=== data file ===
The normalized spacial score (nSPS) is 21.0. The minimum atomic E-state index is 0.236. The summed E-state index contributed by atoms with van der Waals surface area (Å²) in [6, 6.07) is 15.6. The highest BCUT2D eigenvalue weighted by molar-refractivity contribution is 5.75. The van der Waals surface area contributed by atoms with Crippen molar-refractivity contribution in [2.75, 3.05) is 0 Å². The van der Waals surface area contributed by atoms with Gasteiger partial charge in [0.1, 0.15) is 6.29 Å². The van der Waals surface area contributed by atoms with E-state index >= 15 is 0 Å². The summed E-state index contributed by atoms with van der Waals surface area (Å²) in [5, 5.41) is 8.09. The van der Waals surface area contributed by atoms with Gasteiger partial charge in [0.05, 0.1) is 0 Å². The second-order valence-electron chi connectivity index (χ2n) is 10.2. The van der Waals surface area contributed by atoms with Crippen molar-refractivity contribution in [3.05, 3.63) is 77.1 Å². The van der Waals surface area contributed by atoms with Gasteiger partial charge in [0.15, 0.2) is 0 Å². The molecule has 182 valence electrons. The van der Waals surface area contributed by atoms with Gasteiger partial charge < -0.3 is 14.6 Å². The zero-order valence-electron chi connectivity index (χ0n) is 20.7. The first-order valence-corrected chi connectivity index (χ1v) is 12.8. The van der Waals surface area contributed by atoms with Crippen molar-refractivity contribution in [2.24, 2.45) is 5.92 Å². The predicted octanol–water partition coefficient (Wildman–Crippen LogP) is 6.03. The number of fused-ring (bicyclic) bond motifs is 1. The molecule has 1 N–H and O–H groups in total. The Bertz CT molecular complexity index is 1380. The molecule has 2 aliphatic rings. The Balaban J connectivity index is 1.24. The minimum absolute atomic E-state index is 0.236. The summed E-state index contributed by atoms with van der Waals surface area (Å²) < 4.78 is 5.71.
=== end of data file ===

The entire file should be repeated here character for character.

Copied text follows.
The normalized spacial score (nSPS) is 21.0. The minimum atomic E-state index is 0.236. The summed E-state index contributed by atoms with van der Waals surface area (Å²) in [6, 6.07) is 15.6. The highest BCUT2D eigenvalue weighted by molar-refractivity contribution is 5.75. The van der Waals surface area contributed by atoms with Crippen molar-refractivity contribution in [2.75, 3.05) is 0 Å². The van der Waals surface area contributed by atoms with Gasteiger partial charge in [0.1, 0.15) is 6.29 Å². The van der Waals surface area contributed by atoms with E-state index >= 15 is 0 Å². The summed E-state index contributed by atoms with van der Waals surface area (Å²) in [5, 5.41) is 8.09. The van der Waals surface area contributed by atoms with Gasteiger partial charge in [0.05, 0.1) is 0 Å². The second-order valence-electron chi connectivity index (χ2n) is 10.2. The van der Waals surface area contributed by atoms with Crippen molar-refractivity contribution in [3.05, 3.63) is 77.1 Å². The van der Waals surface area contributed by atoms with Gasteiger partial charge in [0.15, 0.2) is 0 Å². The molecule has 182 valence electrons. The van der Waals surface area contributed by atoms with Gasteiger partial charge < -0.3 is 14.6 Å². The zero-order valence-electron chi connectivity index (χ0n) is 20.7. The first-order valence-corrected chi connectivity index (χ1v) is 12.8. The van der Waals surface area contributed by atoms with Crippen molar-refractivity contribution in [2.24, 2.45) is 5.92 Å². The predicted octanol–water partition coefficient (Wildman–Crippen LogP) is 6.03. The number of fused-ring (bicyclic) bond motifs is 1. The molecule has 1 N–H and O–H groups in total. The Bertz CT molecular complexity index is 1380. The molecule has 2 aliphatic rings. The Balaban J connectivity index is 1.24. The minimum absolute atomic E-state index is 0.236. The summed E-state index contributed by atoms with van der Waals surface area (Å²) < 4.78 is 5.71.